Home Depot withdraws application at former Petaluma Kmart site

The move follows the City Council approval of a new zoning amendment that requires extensive environmental review for large retail projects.|

Home Depot will no longer be coming to Petaluma, after the department store withdrew its application proposing a new store at the former Kmart site in the Plaza North Shopping Center.

A representative with Home Depot confirmed in an email late Wednesday morning, the company is no longer going after the property at 261 North McDowell Boulevard. No other details were provided.

The move comes after the City Council approved a zoning amendment on July 18 that would require store developments of more than 25,000 square feet to obtain conditional use permits and undergo full environmental review.

“We have a huge empty space in a major shopping center and the mom and pop restaurants and retailers there will continue to suffer from the lack of an anchor tenant,” said council member Mike Healy in a Wednesday text message. Healy was the only “no” vote in the zoning amendment’s approval. “It is teetering on a blight situation.”

Gallelli Real Estate submitted plans in Jan. for the proposed project in the 19-acre shopping center, which called for the demolition of the original 90,000-square-foot building, formerly the longtime home to a Kmart, to make way for a 107,891-square-foot main building and a 28,216-square-foot garden center. The project also would have included a tool and truck rental center, and the addition of more than 450 parking spaces.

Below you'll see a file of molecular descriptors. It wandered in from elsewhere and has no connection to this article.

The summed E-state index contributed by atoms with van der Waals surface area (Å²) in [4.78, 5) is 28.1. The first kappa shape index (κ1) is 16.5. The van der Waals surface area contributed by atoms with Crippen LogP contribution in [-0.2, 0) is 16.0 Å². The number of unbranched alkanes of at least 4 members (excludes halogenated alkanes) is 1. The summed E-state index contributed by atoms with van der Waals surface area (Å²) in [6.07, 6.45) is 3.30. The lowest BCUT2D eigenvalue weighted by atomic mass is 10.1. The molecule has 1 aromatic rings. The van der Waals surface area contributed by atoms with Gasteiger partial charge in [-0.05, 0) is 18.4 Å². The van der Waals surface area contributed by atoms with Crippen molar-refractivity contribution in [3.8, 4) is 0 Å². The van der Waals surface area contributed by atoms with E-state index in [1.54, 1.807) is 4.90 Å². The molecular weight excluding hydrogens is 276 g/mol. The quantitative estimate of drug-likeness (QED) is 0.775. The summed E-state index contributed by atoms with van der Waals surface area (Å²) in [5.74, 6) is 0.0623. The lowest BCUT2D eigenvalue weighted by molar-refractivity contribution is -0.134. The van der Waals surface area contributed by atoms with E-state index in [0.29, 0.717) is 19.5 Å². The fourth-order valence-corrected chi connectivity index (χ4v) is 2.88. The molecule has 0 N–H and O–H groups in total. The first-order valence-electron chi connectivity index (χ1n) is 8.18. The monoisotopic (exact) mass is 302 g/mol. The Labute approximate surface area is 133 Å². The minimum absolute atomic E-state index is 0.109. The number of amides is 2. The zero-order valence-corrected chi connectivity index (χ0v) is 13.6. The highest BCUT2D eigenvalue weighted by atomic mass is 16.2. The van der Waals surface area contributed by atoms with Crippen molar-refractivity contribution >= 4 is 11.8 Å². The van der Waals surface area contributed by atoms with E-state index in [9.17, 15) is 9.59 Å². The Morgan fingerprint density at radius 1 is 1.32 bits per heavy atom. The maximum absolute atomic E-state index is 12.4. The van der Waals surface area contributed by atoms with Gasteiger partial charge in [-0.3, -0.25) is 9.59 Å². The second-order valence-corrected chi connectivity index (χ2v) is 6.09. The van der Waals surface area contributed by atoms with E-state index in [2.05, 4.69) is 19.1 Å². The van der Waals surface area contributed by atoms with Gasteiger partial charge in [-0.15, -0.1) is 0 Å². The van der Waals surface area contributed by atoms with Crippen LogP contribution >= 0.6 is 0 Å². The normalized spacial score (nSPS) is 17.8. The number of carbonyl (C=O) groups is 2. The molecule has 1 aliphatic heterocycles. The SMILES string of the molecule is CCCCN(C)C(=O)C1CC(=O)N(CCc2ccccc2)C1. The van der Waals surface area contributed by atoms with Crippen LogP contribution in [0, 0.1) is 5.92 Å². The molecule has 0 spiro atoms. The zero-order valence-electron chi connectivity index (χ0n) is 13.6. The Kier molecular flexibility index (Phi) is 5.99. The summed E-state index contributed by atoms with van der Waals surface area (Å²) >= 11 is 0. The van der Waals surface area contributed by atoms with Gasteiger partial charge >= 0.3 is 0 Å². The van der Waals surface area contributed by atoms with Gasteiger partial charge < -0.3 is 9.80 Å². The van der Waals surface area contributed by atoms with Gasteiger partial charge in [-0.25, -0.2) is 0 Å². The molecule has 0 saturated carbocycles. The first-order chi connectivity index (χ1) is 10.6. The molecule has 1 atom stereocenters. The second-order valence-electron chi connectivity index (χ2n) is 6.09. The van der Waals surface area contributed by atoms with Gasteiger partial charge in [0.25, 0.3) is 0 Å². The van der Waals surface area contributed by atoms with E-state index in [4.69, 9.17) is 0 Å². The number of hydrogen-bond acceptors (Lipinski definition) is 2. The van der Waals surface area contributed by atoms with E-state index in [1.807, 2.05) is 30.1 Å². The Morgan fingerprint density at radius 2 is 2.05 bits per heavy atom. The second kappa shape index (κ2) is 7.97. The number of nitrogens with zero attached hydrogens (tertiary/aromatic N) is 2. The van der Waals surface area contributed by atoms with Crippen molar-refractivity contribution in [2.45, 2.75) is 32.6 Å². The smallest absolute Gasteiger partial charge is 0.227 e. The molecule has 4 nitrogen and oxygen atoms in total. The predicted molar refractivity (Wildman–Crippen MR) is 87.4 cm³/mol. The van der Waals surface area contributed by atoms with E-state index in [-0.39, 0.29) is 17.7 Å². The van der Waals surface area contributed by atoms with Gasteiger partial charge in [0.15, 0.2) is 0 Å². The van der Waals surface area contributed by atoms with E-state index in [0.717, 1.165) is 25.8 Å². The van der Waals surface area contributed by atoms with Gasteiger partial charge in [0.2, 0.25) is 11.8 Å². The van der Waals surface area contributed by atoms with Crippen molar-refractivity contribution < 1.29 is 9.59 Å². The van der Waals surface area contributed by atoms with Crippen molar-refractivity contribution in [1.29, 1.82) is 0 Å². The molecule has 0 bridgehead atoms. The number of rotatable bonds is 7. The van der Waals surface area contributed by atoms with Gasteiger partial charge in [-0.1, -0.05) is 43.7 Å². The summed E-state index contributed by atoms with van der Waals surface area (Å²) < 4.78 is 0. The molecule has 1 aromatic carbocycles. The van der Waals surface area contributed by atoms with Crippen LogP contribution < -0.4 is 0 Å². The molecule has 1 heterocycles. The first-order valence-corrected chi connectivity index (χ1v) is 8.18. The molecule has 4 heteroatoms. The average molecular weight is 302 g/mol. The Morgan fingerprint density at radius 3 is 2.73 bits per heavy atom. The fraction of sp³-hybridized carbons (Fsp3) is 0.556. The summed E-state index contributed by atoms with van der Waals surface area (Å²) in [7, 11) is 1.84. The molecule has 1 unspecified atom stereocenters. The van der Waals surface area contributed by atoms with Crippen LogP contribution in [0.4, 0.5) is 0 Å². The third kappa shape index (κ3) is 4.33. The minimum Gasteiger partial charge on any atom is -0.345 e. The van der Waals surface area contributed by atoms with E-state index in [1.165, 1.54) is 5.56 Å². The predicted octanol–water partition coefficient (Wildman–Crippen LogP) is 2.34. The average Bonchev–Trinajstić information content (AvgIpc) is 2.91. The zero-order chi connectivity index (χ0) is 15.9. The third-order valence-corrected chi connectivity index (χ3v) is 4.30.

But a new ordinance, adopted in a 6-1 City Council vote July 18, would require Home Depot to obtain a conditional use permit from the Planning Commission, which allows city officials to fully review the project in order to “mitigate impacts and ensure that the commercial land use has a net positive community impact.”

Advocates for the newly approved zoning amendment touted its ability to bring the city closer to its carbon neutral climate goals by 2030 by curbing effects associated with larger stores including traffic congestion and air pollution.

Many residents applauded the amendment, and the idea that the city could focus attention on locally-owned businesses, including Friedman’s Home Improvement which resides only a half-mile up the road from the proposed Home Depot site.

“We as a community need to think creatively about how to adapt vacant buildings in ways that will benefit our town over the long term, help us reach our climate goals, and not put existing local stores out of business,” said resident Deborah Garber in a letter posted to the city website on July 18.

The Plaza North Shopping Center is home to more than two dozen businesses such as Don Pancho’s Mexican restaurant, the Hunan Village restaurant, Soban Korean Cuisine, Club Pilates and more. Many of the owners expressed support for the Home Depot because of the foot traffic they say it would bring to their stores.

“We have managed to survive through the pandemic and through the loss of Kmart. But we cannot do this forever,” said Lily Huang, owner of Hunan Village, in a previous letter to the city posted to the city website. “By passing ordinances that will delay bringing in Home Depot and other large tenants to shopping centers, you are denying businesses the opportunity to recover from the difficulties of the last few years. This ordinance will hurt Petaluma and continue to encourage local residents to take their shopping dollars out of town.”

Amelia Parreira is a staff writer for the Argus-Courier. She can be reached at amelia.parreira@arguscourier.com or 707-521-5208.

UPDATED: Please read and follow our commenting policy:

  • This is a family newspaper, please use a kind and respectful tone.
  • No profanity, hate speech or personal attacks. No off-topic remarks.
  • No disinformation about current events.
  • We will remove any comments — or commenters — that do not follow this commenting policy.
Send a letter to the editor